If you have a life, you probably don’t really know how these bodies function, relate to each other, are accountable to governments and voters and which of them we now stand to leave.
In other words, I’m guessing that nearly everyone who voted on both sides of the UK’s recent referendum did so on various forms of ignorant intuition. That’s fine.
The Referendum was an incredibly dangerous short-cut which was never intended to achieve what it has by the people who originally promoted it.
Dr. Charles Tannock is a Conservative MEP who I last met at his office in Brussels in late 2011. UKIP was just beginning to take off in the polls around then and I remember Dr. Tannock promoting the idea of an EU membership referendum.
“If the Remain side wins the referendum,” he told me, “then UKIP should dissolve itself as a party.”
I was not hugely enthusiastic about Dr. Tannock’s idea because I felt (and still do), that an orderly exit from the Union would require the weight of a Eurosceptic government in Westminster.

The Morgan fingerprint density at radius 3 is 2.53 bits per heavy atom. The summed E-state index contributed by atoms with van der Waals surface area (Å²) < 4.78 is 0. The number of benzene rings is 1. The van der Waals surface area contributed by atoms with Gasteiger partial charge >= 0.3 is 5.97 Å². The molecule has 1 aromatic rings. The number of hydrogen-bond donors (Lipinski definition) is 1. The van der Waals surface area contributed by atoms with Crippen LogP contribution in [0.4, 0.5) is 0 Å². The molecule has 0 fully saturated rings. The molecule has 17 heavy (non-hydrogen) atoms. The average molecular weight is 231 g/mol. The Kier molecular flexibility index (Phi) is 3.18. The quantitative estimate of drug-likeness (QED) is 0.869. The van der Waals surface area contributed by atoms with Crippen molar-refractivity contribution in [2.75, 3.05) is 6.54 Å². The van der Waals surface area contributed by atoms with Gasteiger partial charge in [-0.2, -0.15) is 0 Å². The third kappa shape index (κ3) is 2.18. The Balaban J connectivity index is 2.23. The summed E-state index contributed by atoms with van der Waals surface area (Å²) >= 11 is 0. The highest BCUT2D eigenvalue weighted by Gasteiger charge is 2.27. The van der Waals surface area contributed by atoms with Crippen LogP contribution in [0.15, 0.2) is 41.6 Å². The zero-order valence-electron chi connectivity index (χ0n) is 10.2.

Today, I saw this on Dr. Tannock’s Twitter feed:
— The Telegraph (@Telegraph) June 29, 2016
I would have respected a Remain vote – but apparently he does not respect a Leave vote. Making up the rules as you go along is about to become a whole lot less common once people like Dr. Tannock are back in the private sector.
Democracy has obviously malfunctioned. This has been an extremely annoying result not just for him – but for an entire 48% of people in the UK. What rational system of democracy would say that the majority should have a veto in deciding the direction of the country?
Luckily, not the British one.
Although there is no consolation prize for Remainers – there is still an equal (likely, greater), share in the spoils of the independence victory. Now that our governments shall have a free reign to legislate. Now that our courts shall be legitimate and not constantly overruled, we must all accept the authority of whichever government the voters (including the 48% of Remainers), foist upon us. That government will be all the more effective because of Brexit. The Independence lobby may be stuck in a good dream that they won’t wake up from for several weeks – but Remainers must not interpret this as their defeat. The country is now theirs to seize, too, and their voices have been given more political clout by the very people they saw as their opponents in the referendum. I’m waiting for them to stop licking their wounds, realise what has happened and dash to the helm. They have not been defeated politically. As they always reminded me, the EU was about service provision, not quarrelsome politics. Yeah. So stop behaving like this has been some kind of ideological loss.